Stanley, but the company typically develops its concepts and texts as
a group. Their democratic, rhizomatic approach is at the heart of Abacus
Black's unfocused but abundant energy and intentionally confounded
Detailing the plot to Abacus Black is
like trying to describe a fever dream. As one of the performers reminds
the audience at the top of the show, the undead roam the very streets
outside the theater and the company is trying to persuade us to join
their pilgrimage to the promised land. They have a latter-day Moses
as guide: Abacus Black, a six-hundred-year-old living relic and former
crusader whom they keep in a small cage and to whom they pay obsequious
homage throughout the action. Black has the knowledge they seek but
he won't share it with anyone, even his followers. The performers offer
up personal testimonies about dancing angels and shining golden daggers,
explaining what brought them to Black and acting out his biography with
the help of cardboard puppets and play-within-a-play metatheatrics.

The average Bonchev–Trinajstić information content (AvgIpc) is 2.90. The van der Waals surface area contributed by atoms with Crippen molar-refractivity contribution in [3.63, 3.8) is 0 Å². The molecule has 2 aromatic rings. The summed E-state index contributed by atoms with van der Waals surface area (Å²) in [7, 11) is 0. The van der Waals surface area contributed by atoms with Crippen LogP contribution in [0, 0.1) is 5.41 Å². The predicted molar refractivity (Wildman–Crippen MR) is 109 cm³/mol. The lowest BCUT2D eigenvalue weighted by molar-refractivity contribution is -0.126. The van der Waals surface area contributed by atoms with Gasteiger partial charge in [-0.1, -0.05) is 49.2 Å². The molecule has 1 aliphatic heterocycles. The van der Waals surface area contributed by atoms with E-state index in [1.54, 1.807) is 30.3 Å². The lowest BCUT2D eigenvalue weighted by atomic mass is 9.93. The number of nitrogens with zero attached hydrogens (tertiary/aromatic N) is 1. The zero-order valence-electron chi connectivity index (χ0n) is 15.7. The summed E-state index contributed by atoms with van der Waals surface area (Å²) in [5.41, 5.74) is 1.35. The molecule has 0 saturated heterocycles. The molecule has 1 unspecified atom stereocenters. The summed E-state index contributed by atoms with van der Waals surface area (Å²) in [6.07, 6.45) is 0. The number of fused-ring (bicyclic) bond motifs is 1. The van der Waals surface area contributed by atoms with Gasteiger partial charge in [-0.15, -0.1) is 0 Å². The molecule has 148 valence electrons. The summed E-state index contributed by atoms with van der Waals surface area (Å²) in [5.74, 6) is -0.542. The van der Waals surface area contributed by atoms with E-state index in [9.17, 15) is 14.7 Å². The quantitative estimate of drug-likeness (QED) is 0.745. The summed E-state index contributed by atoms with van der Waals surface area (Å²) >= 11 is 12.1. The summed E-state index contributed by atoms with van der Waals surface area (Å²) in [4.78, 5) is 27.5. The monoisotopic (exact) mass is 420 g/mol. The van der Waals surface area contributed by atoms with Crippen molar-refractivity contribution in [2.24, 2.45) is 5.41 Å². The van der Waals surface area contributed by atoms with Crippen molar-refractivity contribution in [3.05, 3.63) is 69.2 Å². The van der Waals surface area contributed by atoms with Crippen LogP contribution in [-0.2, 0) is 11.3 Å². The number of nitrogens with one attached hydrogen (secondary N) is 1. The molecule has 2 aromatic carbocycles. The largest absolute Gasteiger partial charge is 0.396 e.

We see Black's medieval childhood in Europe,
where he receives a vision of a City of Gold located in the new world.
An unknown amount of time passes, and after crossing the ocean Black
travels through the American desert with a crazed Daniel Boone-like
character in a ratty coon-skin cap. Black has a messiah complex that
allows him to rewrite Old Testament verses and believe unquestioningly
in the City of Gold, and when his rustic guide begins doubting their
cause, he is beheaded. The anachronistic coupling of medieval knight
with Natty Bumppo is indicative of the show's narrative gallimaufry,
where trials of faith--religious epiphanies, journeys in the desert,
moments of confusion regarding divine intervention--are joined with
American self-reliance and frontiersmanship. The layering of the two
histories is chaotic but not careless: the manifest destiny of expansion